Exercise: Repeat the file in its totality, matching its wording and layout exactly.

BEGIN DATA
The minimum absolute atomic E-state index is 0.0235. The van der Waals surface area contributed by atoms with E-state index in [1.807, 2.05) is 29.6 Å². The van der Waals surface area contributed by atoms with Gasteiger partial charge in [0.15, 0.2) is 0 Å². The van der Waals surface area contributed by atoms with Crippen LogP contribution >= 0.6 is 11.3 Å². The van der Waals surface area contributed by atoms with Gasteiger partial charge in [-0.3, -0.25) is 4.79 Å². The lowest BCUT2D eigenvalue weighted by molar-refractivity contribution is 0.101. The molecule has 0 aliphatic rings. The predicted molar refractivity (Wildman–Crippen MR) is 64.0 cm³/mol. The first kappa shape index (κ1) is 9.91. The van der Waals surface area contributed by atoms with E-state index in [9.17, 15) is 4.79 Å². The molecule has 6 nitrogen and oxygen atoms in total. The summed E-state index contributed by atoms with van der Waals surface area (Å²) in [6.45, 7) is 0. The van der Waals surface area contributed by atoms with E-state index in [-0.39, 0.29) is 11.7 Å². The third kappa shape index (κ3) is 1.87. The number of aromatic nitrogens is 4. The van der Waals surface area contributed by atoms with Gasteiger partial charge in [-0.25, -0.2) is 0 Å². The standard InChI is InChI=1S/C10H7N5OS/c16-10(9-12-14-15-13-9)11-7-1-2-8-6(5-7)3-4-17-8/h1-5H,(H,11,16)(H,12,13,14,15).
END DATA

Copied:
The minimum absolute atomic E-state index is 0.0235. The van der Waals surface area contributed by atoms with E-state index in [1.807, 2.05) is 29.6 Å². The van der Waals surface area contributed by atoms with Gasteiger partial charge in [0.15, 0.2) is 0 Å². The van der Waals surface area contributed by atoms with Crippen LogP contribution >= 0.6 is 11.3 Å². The van der Waals surface area contributed by atoms with Gasteiger partial charge in [-0.3, -0.25) is 4.79 Å². The lowest BCUT2D eigenvalue weighted by molar-refractivity contribution is 0.101. The molecule has 0 aliphatic rings. The predicted molar refractivity (Wildman–Crippen MR) is 64.0 cm³/mol. The first kappa shape index (κ1) is 9.91. The van der Waals surface area contributed by atoms with E-state index in [9.17, 15) is 4.79 Å². The molecule has 6 nitrogen and oxygen atoms in total. The summed E-state index contributed by atoms with van der Waals surface area (Å²) in [6.45, 7) is 0. The van der Waals surface area contributed by atoms with E-state index in [-0.39, 0.29) is 11.7 Å². The third kappa shape index (κ3) is 1.87. The number of aromatic nitrogens is 4. The van der Waals surface area contributed by atoms with Gasteiger partial charge in [-0.25, -0.2) is 0 Å². The standard InChI is InChI=1S/C10H7N5OS/c16-10(9-12-14-15-13-9)11-7-1-2-8-6(5-7)3-4-17-8/h1-5H,(H,11,16)(H,12,13,14,15).